Third Ashes Test: Australia v England
Venue: Perth Dates: 16-20 December Start time: 0230 GMT
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By Justin Langer
Australia batting/leadership coach
Hughes recently scored 81 for Australia A against England
Every now and then you come across a player who has something special.
Phil Hughes is one of those players and he now has the chance to show it against England as he replaces injured opener Simon Katich in the third Test in Perth.
Since meeting the young New South Welshman, I have found him he impressive in so many ways. Not only is he statistically outstanding with 13 first-class centuries, and a Test and first-class average over 50, but it has been the way he has scored those runs that has helped him stand out from the rest.
Before he was selected to make his Australia debut in early 2009, he was touted as a possible along with two other players: Phil Jaques and Chris Rogers. Often the pressure of such competition freezes a young mind and body, but it didn't with Hughes.
Instead of suffocating he scored a big hundred and an 80 in the pivotal pre-selection Sheffield Shield game to put his case forward to the selectors. While the other two were more experienced, Hughes was so good that he couldn't be ignored.
On debut he
made a duck in his first innings
against South Africa in Johannesburg. Again, the pressure of a first failure could have destroyed him but instead he came out firing against an aggressive South African attack, scoring 70 in some of the best Test cricket action I had seen in years.
In the next Test, only his second, he
smashed a century in both innings,
after South Africa had needled him pre-Test for his inability to play short-pitched bowling. The shorter and faster they bowled the better he played, as he grinned his way to consecutive hundreds.
Since then, he has suffered the disappointment of being dropped during the 2009 Ashes series in England. Again a lot was made of his weaknesses against short-pitched bowling, but he isn't the first, and he won't be the last opening batsman who has had a tough time against tall fast bowlers like Steve Harmison and Andrew Flintoff.
Although this summer hasn't been his most fruitful, the last time he played a Test earlier in the year he
hit a brilliantly entertaining 86 not out
to help Australia beat New Zealand by 10 wickets.
Regardless of the critics, Hughes's numbers speak for themselves and I would suggest to anyone that a player who scores so many runs must be doing something right.
In a sense his unorthodox style makes him difficult to bowl to, and after feeling the pain of disappointment after the last Ashes series, I am looking forward to seeing how he grasps this latest opportunity.
If history is anything to go by then he will cherish this chance to re-engage with the England attack and he won't be overawed by the occasion. In fact, he will relish the challenge as he has done before.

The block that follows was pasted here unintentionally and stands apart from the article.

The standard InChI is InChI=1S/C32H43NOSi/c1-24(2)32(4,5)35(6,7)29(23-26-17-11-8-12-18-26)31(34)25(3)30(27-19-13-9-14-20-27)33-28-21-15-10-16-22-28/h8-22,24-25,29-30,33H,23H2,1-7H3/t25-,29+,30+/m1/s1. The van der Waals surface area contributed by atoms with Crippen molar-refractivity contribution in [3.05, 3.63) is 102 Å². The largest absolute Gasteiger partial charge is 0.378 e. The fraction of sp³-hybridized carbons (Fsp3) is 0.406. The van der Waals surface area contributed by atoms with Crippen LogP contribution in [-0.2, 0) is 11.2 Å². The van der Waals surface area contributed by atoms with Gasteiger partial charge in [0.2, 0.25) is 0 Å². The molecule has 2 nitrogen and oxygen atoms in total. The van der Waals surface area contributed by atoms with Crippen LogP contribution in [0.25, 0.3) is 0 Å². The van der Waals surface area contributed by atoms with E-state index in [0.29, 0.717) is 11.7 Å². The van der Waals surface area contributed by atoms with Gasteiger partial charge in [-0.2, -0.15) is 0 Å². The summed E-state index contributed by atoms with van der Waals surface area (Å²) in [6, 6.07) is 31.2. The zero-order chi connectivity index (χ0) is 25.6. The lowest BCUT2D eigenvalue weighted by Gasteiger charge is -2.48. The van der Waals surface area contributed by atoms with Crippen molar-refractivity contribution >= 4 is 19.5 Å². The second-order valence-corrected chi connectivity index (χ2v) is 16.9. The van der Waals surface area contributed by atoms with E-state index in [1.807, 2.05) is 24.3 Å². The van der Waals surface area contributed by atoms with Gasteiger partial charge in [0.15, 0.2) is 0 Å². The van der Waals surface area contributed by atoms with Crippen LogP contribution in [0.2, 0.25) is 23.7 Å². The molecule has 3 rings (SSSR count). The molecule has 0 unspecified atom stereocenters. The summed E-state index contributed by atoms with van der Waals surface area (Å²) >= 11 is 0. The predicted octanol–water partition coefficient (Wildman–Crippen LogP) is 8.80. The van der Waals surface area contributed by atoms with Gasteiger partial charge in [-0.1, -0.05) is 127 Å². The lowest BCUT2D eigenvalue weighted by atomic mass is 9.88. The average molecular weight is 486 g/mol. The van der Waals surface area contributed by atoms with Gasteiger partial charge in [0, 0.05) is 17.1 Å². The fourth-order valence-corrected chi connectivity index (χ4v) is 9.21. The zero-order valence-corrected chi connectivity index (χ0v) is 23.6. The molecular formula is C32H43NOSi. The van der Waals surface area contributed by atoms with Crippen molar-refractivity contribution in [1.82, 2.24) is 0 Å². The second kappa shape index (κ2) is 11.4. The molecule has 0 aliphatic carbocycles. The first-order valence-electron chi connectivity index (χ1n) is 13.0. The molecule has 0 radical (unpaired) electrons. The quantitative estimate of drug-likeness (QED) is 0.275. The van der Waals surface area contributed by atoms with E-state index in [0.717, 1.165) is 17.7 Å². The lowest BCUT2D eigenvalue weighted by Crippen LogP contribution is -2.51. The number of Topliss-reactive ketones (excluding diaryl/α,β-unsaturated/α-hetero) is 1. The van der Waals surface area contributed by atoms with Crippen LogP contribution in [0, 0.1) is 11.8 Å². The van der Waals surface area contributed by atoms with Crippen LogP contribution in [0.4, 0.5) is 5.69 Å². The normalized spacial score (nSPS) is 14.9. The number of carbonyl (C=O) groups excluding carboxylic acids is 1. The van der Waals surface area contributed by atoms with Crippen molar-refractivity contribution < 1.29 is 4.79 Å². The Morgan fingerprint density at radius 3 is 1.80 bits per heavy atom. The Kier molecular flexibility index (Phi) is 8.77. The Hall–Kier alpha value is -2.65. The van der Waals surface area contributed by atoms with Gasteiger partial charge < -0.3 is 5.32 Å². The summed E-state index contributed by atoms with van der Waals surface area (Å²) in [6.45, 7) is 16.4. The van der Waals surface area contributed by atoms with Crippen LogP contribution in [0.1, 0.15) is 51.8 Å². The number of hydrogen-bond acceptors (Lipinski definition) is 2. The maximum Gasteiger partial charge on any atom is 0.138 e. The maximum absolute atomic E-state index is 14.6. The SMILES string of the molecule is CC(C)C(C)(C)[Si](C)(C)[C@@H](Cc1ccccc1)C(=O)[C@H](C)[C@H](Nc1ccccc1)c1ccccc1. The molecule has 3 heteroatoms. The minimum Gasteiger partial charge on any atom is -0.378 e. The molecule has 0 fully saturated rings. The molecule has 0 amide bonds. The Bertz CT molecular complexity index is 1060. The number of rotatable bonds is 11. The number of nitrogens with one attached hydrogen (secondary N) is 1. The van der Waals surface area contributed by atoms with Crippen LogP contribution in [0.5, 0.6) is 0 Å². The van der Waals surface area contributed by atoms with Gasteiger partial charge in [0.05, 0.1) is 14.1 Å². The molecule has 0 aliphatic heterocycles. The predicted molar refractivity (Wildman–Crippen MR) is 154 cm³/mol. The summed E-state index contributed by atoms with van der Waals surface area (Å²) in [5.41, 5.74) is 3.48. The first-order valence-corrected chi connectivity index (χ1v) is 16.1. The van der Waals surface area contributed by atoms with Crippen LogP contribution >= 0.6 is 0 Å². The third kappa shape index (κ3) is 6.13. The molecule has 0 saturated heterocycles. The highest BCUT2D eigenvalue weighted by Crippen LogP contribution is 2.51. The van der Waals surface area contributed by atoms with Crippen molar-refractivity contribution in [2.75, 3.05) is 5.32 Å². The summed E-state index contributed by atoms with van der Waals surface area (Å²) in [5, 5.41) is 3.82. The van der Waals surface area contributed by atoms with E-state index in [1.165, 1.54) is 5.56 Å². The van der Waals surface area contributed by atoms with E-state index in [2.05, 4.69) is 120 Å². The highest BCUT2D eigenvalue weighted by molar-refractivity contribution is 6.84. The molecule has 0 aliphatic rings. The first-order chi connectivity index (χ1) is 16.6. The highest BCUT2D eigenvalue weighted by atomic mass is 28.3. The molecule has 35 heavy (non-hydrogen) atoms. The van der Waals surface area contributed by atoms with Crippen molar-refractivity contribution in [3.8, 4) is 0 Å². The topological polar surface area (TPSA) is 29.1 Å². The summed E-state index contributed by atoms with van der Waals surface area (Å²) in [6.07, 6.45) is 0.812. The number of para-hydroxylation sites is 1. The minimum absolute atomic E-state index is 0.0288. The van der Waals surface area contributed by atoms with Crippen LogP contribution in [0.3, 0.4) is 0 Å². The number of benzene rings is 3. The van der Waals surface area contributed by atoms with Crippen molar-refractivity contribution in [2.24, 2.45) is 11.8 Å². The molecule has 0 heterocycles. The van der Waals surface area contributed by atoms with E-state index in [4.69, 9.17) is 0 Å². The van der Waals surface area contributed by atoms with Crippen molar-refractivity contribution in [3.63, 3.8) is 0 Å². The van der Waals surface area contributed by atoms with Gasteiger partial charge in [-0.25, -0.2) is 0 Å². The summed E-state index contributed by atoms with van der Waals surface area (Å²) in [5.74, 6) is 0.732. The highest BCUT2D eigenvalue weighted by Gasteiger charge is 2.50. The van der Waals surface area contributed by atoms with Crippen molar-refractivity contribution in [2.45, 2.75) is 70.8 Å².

Also back in the baggy green cap is young gun Steve Smith who is an attractive package. Any young player who can bat, bowl leg-spin and field brilliantly is sure to attract the interest of the selectors.
Unorthodox like Hughes, Smith loves to hit the cricket ball and as long as he adapts to the extra bounce of the Waca, he too will not be overawed by the occasion.
On the surface he has amazing belief in his own ability and if England sway from their disciplined areas then he will pounce on any loose bowling. He will also be a welcome addition to our fielding outfit which has been poor during the first two Tests.
Beer (centre) picked up wickets against England for Western Australia
The selection of Michael Beer was a shock but he comes with the private and public backing of a couple of influential referees. Shane Warne and Mickey Arthur, who is now coaching Western Australia, talk highly of the tall left-arm spinner, so I am looking forward to seeing how he adapts to the biggest stage.
I have never seen him bowl a ball in a match so I will be as intrigued as anyone to see if he can have a greater impact than Xavier Doherty did in the first two Tests.
While it will take a brave man to suggest Australia might sense a couple of opportunities to fight back after Adelaide, here I go. I can't help but wonder how
losing Stuart Broad to injury
the less than ideal, but understandable, preparation of James Anderson as he took time out to be at the birth of his second child,
may have an impact on England's impeccable tour so far.
This week in Melbourne wasn't as dominant as every other game England have played this summer and Broad's all-round loss must have an effect.
Just as Glenn McGrath stepping on the ball at Edgbaston in 2005 stymied our momentum, only time will tell if Broad's absence will produce a similar response.
Australia can't play worse than they did in Adelaide and I would suggest England can't play much better. This in mind, I can't help but wonder if there is still some cricket to be played in this Ashes series.
From Perth, JL
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